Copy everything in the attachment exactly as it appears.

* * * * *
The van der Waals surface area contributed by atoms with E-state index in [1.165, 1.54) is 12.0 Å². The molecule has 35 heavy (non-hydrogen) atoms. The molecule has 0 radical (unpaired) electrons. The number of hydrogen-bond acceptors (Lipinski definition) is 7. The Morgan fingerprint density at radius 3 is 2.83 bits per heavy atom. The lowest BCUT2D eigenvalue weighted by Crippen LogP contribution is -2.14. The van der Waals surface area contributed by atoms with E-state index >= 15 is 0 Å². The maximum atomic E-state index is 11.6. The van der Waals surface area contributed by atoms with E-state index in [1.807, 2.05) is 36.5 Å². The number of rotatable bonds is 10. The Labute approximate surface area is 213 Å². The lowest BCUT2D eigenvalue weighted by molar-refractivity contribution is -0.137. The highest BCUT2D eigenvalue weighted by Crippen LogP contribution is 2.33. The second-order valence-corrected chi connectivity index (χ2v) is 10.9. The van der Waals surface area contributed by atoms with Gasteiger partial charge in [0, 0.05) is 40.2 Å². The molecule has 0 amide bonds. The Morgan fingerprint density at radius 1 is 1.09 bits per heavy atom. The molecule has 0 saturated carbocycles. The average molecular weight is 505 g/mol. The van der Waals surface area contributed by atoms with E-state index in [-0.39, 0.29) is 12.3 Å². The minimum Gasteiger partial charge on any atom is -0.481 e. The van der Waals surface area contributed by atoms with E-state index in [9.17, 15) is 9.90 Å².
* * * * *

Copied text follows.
The van der Waals surface area contributed by atoms with E-state index in [1.165, 1.54) is 12.0 Å². The molecule has 35 heavy (non-hydrogen) atoms. The molecule has 0 radical (unpaired) electrons. The number of hydrogen-bond acceptors (Lipinski definition) is 7. The Morgan fingerprint density at radius 3 is 2.83 bits per heavy atom. The lowest BCUT2D eigenvalue weighted by Crippen LogP contribution is -2.14. The van der Waals surface area contributed by atoms with E-state index >= 15 is 0 Å². The maximum atomic E-state index is 11.6. The van der Waals surface area contributed by atoms with E-state index in [1.807, 2.05) is 36.5 Å². The number of rotatable bonds is 10. The Labute approximate surface area is 213 Å². The lowest BCUT2D eigenvalue weighted by molar-refractivity contribution is -0.137. The highest BCUT2D eigenvalue weighted by Crippen LogP contribution is 2.33. The second-order valence-corrected chi connectivity index (χ2v) is 10.9. The van der Waals surface area contributed by atoms with Gasteiger partial charge in [0, 0.05) is 40.2 Å². The molecule has 0 amide bonds. The Morgan fingerprint density at radius 1 is 1.09 bits per heavy atom. The molecule has 0 saturated carbocycles. The average molecular weight is 505 g/mol. The van der Waals surface area contributed by atoms with E-state index in [-0.39, 0.29) is 12.3 Å². The minimum Gasteiger partial charge on any atom is -0.481 e. The van der Waals surface area contributed by atoms with E-state index in [9.17, 15) is 9.90 Å².